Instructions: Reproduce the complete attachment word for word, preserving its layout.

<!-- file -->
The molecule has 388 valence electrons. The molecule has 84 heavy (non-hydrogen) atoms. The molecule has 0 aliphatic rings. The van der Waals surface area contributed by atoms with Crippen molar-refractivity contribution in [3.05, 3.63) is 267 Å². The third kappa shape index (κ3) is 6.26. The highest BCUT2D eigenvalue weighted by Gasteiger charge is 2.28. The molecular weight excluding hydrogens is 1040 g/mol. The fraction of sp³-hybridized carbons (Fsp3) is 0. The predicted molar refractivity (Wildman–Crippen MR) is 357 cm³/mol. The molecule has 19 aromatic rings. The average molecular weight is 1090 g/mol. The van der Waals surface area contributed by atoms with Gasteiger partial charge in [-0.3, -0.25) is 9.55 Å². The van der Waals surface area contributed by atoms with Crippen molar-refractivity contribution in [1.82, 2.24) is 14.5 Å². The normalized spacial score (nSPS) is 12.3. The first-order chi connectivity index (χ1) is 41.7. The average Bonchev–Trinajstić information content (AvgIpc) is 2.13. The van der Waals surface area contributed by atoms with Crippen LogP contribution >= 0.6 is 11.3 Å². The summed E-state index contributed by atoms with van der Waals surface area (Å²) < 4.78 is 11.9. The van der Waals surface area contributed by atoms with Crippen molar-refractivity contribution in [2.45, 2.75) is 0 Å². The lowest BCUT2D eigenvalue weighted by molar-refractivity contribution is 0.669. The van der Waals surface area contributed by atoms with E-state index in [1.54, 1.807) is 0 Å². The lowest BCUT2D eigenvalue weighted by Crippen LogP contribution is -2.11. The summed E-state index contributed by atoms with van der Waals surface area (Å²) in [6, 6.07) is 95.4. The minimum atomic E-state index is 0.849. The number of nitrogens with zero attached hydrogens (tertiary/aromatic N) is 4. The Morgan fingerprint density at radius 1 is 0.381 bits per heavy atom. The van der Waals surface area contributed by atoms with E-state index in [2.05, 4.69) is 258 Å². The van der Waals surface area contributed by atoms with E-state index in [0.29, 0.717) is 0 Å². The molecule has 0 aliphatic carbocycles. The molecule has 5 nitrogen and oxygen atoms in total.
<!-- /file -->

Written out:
The molecule has 388 valence electrons. The molecule has 84 heavy (non-hydrogen) atoms. The molecule has 0 aliphatic rings. The van der Waals surface area contributed by atoms with Crippen molar-refractivity contribution in [3.05, 3.63) is 267 Å². The third kappa shape index (κ3) is 6.26. The highest BCUT2D eigenvalue weighted by Gasteiger charge is 2.28. The molecular weight excluding hydrogens is 1040 g/mol. The fraction of sp³-hybridized carbons (Fsp3) is 0. The predicted molar refractivity (Wildman–Crippen MR) is 357 cm³/mol. The molecule has 19 aromatic rings. The average molecular weight is 1090 g/mol. The van der Waals surface area contributed by atoms with Gasteiger partial charge in [-0.3, -0.25) is 9.55 Å². The van der Waals surface area contributed by atoms with Crippen molar-refractivity contribution in [1.82, 2.24) is 14.5 Å². The normalized spacial score (nSPS) is 12.3. The first-order chi connectivity index (χ1) is 41.7. The average Bonchev–Trinajstić information content (AvgIpc) is 2.13. The van der Waals surface area contributed by atoms with Crippen LogP contribution >= 0.6 is 11.3 Å². The summed E-state index contributed by atoms with van der Waals surface area (Å²) < 4.78 is 11.9. The van der Waals surface area contributed by atoms with Crippen molar-refractivity contribution in [2.45, 2.75) is 0 Å². The lowest BCUT2D eigenvalue weighted by molar-refractivity contribution is 0.669. The van der Waals surface area contributed by atoms with E-state index in [1.54, 1.807) is 0 Å². The lowest BCUT2D eigenvalue weighted by Crippen LogP contribution is -2.11. The summed E-state index contributed by atoms with van der Waals surface area (Å²) in [6, 6.07) is 95.4. The minimum atomic E-state index is 0.849. The number of nitrogens with zero attached hydrogens (tertiary/aromatic N) is 4. The Morgan fingerprint density at radius 1 is 0.381 bits per heavy atom. The van der Waals surface area contributed by atoms with E-state index in [2.05, 4.69) is 258 Å². The van der Waals surface area contributed by atoms with E-state index in [0.29, 0.717) is 0 Å². The molecule has 0 aliphatic carbocycles. The molecule has 5 nitrogen and oxygen atoms in total.